If you think the Smith machine isn’t functional and doesn’t build muscle, you’re in for a surprise. Your legs are probably tiny too.
The only thing I love more than the Smith machine is talking about the Smith machine. Mainly because I get to watch so many strength coaches lose their shit over it. And they’ve always got the same tired argument:
“But, but, the stabilizers!”
They think using the Smith machine is a waste of time because it removes the need for muscles that stabilize the body. But when one of the strongest men that’s ever set foot on the planet uses the Smith machine to build his overhead press, that argument is invalid. That man’s name? Zydrunas Savickas, aka Big Z.
How absurd do the anti-Smith machine peasants get over this? I’ve literally seen them comment that he’s wasting his time and say he’d do “better” if he were to dropped Smith machine work and replaced it with more functional overhead pressing. These conversations really happen. What a time to be alive.
Ask an anti-Smith machine zealot to explain what muscle is being left out of, say, a Smith machine squat or overhead press, compared to its free weight counterpart, and you’ll be met with:
- The sound of crickets
- A response that isn’t based in reality
If you get stronger on Smith machine squats, then your quads, hams, and glutes all got stronger. Period. And yes, Smith machine squatting will indeed transfer over to your standard barbell squats, because the patterning is similar enough.
And anecdotally, I’ve seen countless people do it. Yes, anecdotal evidence still matters. We don’t need a control group to validate every training method as being legitimate. If it works in the field, and people get bigger and stronger from it, they don’t sit around contemplating if their new gains are real life or from the Matrix.
Instead of squabbling on the internet with people who don’t have enough muscle to fill out a medium sized T-shirt, maybe you should actually just have a tall glass of scientific shut-up juice, and go to the gym and train really hard for a few months in the Smith machine.
Then when you get back to your standard barbell movements, and you’re stronger, you can contemplate the meaning of life and gains and wonder what’s real and how you’ve allowed yourself to believe the lies all this time.
My challenge to you is to do this leg work for the next six weeks and leave your “functional strength coach guru” card at home.
If your legs don’t grow on this, then the only explanation is that you never got vaxxed for Polio. I literally can’t think of any other reason. Even Lieutenant Dan could grow legs on this program. So you can too.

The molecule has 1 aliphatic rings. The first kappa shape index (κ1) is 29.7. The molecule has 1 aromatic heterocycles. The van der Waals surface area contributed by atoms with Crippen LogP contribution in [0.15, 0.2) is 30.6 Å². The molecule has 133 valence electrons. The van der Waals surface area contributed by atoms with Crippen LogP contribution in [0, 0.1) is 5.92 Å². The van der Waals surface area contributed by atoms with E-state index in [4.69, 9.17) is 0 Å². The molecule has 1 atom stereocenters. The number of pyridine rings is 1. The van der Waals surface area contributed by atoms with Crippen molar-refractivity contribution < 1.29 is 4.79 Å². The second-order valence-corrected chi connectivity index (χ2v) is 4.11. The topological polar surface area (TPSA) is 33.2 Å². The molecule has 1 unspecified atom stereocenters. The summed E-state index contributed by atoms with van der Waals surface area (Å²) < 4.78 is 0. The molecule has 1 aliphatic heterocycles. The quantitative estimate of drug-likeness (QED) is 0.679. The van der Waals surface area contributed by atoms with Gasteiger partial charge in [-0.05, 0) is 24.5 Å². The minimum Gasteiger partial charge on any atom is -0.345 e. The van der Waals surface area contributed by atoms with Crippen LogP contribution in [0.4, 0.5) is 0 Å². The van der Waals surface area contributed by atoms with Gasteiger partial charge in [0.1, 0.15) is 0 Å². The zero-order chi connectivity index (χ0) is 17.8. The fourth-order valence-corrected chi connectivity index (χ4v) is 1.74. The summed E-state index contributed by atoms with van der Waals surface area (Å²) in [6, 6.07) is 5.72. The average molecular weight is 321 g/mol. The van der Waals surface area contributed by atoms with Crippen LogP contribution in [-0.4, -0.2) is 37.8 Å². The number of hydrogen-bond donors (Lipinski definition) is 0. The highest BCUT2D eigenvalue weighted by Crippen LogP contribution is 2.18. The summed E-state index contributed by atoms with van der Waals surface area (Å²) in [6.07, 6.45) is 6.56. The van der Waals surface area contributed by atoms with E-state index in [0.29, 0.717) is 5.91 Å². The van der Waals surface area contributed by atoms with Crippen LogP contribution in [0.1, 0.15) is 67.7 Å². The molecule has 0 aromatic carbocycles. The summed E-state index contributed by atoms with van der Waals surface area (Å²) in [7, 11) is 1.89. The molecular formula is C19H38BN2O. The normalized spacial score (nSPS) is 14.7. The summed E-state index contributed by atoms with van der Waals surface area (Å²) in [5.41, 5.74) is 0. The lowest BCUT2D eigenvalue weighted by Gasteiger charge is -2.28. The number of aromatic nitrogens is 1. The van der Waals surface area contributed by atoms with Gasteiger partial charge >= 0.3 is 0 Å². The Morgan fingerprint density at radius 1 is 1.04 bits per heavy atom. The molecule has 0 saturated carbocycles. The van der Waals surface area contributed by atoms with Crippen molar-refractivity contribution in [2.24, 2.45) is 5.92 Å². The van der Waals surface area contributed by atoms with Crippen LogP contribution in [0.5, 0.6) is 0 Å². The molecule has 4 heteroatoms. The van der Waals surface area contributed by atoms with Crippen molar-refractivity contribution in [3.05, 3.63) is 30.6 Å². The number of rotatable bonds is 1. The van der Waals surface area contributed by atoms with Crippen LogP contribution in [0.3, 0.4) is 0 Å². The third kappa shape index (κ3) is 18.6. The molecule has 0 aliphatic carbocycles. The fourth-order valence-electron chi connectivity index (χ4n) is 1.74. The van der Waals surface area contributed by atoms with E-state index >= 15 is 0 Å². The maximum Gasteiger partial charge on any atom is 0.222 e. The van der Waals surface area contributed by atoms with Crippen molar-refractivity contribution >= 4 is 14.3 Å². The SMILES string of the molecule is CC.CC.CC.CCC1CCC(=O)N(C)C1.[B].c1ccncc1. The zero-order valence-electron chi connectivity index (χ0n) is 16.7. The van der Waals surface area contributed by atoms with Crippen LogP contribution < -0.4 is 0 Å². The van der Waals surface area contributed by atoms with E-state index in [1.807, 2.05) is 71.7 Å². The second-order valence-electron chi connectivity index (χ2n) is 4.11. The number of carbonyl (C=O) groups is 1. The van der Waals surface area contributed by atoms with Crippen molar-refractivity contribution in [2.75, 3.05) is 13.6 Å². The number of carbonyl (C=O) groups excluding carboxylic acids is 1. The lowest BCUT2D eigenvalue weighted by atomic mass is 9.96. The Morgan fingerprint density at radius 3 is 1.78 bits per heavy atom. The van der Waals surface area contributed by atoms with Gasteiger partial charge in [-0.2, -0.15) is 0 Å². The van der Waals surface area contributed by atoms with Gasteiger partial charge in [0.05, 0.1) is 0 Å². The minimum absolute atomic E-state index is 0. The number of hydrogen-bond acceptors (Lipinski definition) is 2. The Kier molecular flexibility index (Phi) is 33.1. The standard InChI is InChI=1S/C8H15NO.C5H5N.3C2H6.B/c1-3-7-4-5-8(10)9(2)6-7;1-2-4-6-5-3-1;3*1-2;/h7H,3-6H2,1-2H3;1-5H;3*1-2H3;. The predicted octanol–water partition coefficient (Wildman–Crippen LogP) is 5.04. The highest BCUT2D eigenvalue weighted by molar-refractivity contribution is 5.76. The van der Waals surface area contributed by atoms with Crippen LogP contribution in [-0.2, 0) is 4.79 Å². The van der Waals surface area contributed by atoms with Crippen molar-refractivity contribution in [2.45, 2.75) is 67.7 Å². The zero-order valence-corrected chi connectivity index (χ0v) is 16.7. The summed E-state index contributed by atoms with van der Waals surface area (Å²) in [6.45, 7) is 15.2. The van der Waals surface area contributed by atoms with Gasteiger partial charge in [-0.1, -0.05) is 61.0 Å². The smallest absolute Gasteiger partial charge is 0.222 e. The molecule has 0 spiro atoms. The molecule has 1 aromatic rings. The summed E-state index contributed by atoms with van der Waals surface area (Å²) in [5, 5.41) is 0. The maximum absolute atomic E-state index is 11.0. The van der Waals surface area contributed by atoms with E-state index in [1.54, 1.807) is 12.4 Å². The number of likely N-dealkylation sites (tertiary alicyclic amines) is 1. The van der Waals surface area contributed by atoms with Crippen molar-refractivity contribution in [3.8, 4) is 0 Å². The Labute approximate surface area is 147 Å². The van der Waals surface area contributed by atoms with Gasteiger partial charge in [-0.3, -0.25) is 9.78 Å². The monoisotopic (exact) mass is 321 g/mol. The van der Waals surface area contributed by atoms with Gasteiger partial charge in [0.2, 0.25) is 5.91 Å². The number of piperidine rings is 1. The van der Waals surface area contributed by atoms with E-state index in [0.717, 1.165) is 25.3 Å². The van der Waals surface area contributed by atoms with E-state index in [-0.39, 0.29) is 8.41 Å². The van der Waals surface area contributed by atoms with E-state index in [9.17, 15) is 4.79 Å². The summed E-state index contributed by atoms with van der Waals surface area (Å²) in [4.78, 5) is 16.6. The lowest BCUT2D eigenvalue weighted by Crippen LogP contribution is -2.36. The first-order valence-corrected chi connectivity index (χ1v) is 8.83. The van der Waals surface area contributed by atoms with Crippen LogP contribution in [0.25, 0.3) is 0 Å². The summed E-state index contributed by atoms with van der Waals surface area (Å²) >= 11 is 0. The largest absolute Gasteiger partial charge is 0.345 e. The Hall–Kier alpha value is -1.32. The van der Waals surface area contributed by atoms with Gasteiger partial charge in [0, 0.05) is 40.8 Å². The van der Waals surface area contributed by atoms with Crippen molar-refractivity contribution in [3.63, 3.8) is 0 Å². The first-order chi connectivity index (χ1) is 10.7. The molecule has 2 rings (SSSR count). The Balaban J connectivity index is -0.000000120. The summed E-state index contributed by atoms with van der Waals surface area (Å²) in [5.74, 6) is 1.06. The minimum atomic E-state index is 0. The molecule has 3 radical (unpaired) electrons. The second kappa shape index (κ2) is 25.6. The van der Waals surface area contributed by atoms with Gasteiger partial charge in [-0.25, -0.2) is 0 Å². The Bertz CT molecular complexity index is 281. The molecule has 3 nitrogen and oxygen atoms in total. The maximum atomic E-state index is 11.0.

And then you can set up a booth outside of your gym and serve up tall, delicious glasses of shut-up juice for all of the strength coaches and functional training gurus while hitting quad shots in your daisy dukes.
So let’s get to it.
We might as well kick this off in the most stomach-churning way as possible. This is the “driver” of the whole routine. Yes, in the back of your mind you’re going to want to save some in the tank here. Don’t. Approach this program with the mindset that this initial work set makes or breaks the program.
We’re going to be using the one and a half reps method here. That is, you go down, come half-way up, go back down, then come all the way back up. That’s 1 rep.
You’re going to do 10 reps this way. (Which actually turns out to be twenty total reps in reality.) Pour everything into this set and leave nothing on the table. You should have visions of Abraham Lincoln cursing at you in Kiswahili about how you neglected your stabilizers as you lie on the floor. If you need to rest for 10 minutes or so before moving on to the next exercise that’s perfectly okay. I will allow it.
For these, set your feet out in front of you so when you hit bottom your shins are vertical or very close to vertical. As noted by Nick Tumminelo, this position is practically identical to the position you’re in when you do a lunge. And few movements smoke the glutes like walking lunges. Lunges are also functional.